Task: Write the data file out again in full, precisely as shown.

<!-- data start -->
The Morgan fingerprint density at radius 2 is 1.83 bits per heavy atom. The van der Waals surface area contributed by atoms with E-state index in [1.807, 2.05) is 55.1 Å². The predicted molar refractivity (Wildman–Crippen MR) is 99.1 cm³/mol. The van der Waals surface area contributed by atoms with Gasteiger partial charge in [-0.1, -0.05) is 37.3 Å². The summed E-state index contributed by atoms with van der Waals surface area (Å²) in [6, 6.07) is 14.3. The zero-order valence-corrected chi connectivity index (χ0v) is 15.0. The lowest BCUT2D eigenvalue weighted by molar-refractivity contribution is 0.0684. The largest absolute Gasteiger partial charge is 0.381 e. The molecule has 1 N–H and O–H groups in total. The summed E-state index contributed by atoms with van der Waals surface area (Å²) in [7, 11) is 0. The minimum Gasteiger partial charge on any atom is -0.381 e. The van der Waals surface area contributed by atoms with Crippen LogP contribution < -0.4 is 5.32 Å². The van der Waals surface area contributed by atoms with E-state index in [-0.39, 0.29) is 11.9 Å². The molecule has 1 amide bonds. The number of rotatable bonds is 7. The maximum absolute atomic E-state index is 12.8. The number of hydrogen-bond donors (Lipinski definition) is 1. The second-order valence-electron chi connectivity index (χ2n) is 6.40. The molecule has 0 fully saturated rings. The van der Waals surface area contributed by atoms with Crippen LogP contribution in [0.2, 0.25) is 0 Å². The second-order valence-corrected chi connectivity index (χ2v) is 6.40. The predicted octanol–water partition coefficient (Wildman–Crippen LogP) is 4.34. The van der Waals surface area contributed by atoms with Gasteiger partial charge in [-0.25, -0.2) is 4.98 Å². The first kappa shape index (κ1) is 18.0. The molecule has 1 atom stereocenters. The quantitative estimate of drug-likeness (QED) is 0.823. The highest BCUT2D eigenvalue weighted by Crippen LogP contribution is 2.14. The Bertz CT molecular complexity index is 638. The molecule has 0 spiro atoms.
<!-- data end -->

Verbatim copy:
The Morgan fingerprint density at radius 2 is 1.83 bits per heavy atom. The van der Waals surface area contributed by atoms with E-state index in [1.807, 2.05) is 55.1 Å². The predicted molar refractivity (Wildman–Crippen MR) is 99.1 cm³/mol. The van der Waals surface area contributed by atoms with Gasteiger partial charge in [-0.1, -0.05) is 37.3 Å². The summed E-state index contributed by atoms with van der Waals surface area (Å²) in [6, 6.07) is 14.3. The zero-order valence-corrected chi connectivity index (χ0v) is 15.0. The lowest BCUT2D eigenvalue weighted by molar-refractivity contribution is 0.0684. The largest absolute Gasteiger partial charge is 0.381 e. The molecule has 1 N–H and O–H groups in total. The summed E-state index contributed by atoms with van der Waals surface area (Å²) in [7, 11) is 0. The minimum Gasteiger partial charge on any atom is -0.381 e. The van der Waals surface area contributed by atoms with Crippen LogP contribution < -0.4 is 5.32 Å². The van der Waals surface area contributed by atoms with E-state index in [-0.39, 0.29) is 11.9 Å². The molecule has 1 amide bonds. The number of rotatable bonds is 7. The maximum absolute atomic E-state index is 12.8. The number of hydrogen-bond donors (Lipinski definition) is 1. The second-order valence-electron chi connectivity index (χ2n) is 6.40. The molecule has 0 fully saturated rings. The van der Waals surface area contributed by atoms with Crippen LogP contribution in [0.2, 0.25) is 0 Å². The second-order valence-corrected chi connectivity index (χ2v) is 6.40. The predicted octanol–water partition coefficient (Wildman–Crippen LogP) is 4.34. The van der Waals surface area contributed by atoms with Gasteiger partial charge in [-0.25, -0.2) is 4.98 Å². The first kappa shape index (κ1) is 18.0. The molecule has 1 atom stereocenters. The quantitative estimate of drug-likeness (QED) is 0.823. The highest BCUT2D eigenvalue weighted by Crippen LogP contribution is 2.14. The Bertz CT molecular complexity index is 638. The molecule has 0 spiro atoms.